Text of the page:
There are lots of different ways you can add value. Here are a few of my favourite ways to prove to your customers that you’re worth investing in.
1. Excellent customer service
Having a great customer experience is absolutely key to competing on value rather than price. Going the extra mile for your customers will really make you stand out. For example, you can do this by:
- Improving your communication: Make sure to communicate with your customer every step of the way. Offer tips or assistance when they’re browsing your products and send out timely order confirmations or delivery notifications. And be sure to always answer emails or phone calls as soon as possible.
- Offering customer support: Set up a dedicated helpline or customer support team, or make it easy for customers to get in touch with you if they need help.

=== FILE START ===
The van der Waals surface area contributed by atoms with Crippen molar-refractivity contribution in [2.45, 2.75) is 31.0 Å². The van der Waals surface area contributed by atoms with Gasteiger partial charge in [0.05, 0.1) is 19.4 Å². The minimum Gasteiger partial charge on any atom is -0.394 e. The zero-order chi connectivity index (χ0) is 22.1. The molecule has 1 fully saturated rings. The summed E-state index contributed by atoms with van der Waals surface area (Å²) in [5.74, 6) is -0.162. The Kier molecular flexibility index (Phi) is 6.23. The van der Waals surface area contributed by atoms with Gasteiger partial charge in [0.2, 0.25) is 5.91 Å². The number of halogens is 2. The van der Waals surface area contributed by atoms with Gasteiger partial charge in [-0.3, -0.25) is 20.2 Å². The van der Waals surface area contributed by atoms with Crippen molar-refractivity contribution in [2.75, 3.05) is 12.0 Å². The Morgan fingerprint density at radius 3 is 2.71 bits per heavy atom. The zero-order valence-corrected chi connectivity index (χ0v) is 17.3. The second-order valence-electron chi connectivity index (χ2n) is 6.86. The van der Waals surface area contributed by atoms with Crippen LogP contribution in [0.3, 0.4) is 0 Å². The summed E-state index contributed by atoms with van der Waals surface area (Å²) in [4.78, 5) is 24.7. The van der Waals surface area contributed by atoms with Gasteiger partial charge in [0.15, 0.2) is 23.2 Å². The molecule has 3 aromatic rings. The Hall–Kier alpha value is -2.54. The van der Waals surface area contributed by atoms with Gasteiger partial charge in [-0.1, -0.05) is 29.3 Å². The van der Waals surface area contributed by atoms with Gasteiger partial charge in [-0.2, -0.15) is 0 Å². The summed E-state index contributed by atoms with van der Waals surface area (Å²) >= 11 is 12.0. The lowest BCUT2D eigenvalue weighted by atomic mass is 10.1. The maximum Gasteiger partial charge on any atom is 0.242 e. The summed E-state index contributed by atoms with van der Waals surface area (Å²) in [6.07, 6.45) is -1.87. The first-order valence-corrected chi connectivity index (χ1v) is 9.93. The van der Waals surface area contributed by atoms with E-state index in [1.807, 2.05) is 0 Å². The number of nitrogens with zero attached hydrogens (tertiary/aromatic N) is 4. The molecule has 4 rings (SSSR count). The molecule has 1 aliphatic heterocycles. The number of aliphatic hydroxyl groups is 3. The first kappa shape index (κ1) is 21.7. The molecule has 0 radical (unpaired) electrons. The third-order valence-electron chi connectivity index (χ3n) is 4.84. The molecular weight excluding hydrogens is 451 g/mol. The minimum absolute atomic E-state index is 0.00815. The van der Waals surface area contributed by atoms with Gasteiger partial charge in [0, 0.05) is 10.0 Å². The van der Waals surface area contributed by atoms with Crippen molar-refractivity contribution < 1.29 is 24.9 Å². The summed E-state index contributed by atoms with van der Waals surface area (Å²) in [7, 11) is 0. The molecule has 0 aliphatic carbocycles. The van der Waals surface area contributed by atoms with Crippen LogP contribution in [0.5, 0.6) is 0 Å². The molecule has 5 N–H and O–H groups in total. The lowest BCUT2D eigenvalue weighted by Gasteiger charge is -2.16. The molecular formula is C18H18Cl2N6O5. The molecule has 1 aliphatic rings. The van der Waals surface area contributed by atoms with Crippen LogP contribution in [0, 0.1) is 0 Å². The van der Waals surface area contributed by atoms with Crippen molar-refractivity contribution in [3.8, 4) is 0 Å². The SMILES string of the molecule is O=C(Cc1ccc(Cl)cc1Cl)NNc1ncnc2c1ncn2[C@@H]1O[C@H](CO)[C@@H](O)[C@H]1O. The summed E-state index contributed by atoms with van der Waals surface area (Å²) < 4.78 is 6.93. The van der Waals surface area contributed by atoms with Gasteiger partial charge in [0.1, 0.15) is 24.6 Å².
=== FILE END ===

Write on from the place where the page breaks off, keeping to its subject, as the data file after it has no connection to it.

- Including a warranty: Give customers peace of mind by offering them a warranty with their purchase. This will show that you’re trustworthy and reliable, and are thinking about the long-term needs of your customers.
2. Quality products & services
To compete on value rather than price, ensure your products are of great quality. Your customers will notice the difference.
- Delivering what your customers need: Think about what it is that your customers actually want from your products or services. Offer all-inclusive packages or add helpful features to existing products so people can get exactly what they need in one place.
- Considering your packaging: Try using recyclable packaging or reduce waste as much as possible. Depending on your products, you might want to opt for the safest packaging there is, or something beautifully designed. This will impress customers who are looking for quality rather than a bargain.
- Improve your delivery: Make sure customers get their products quickly, and in the best possible condition. Offer fast delivery with good tracking options, such as the ability to see the exact time of delivery.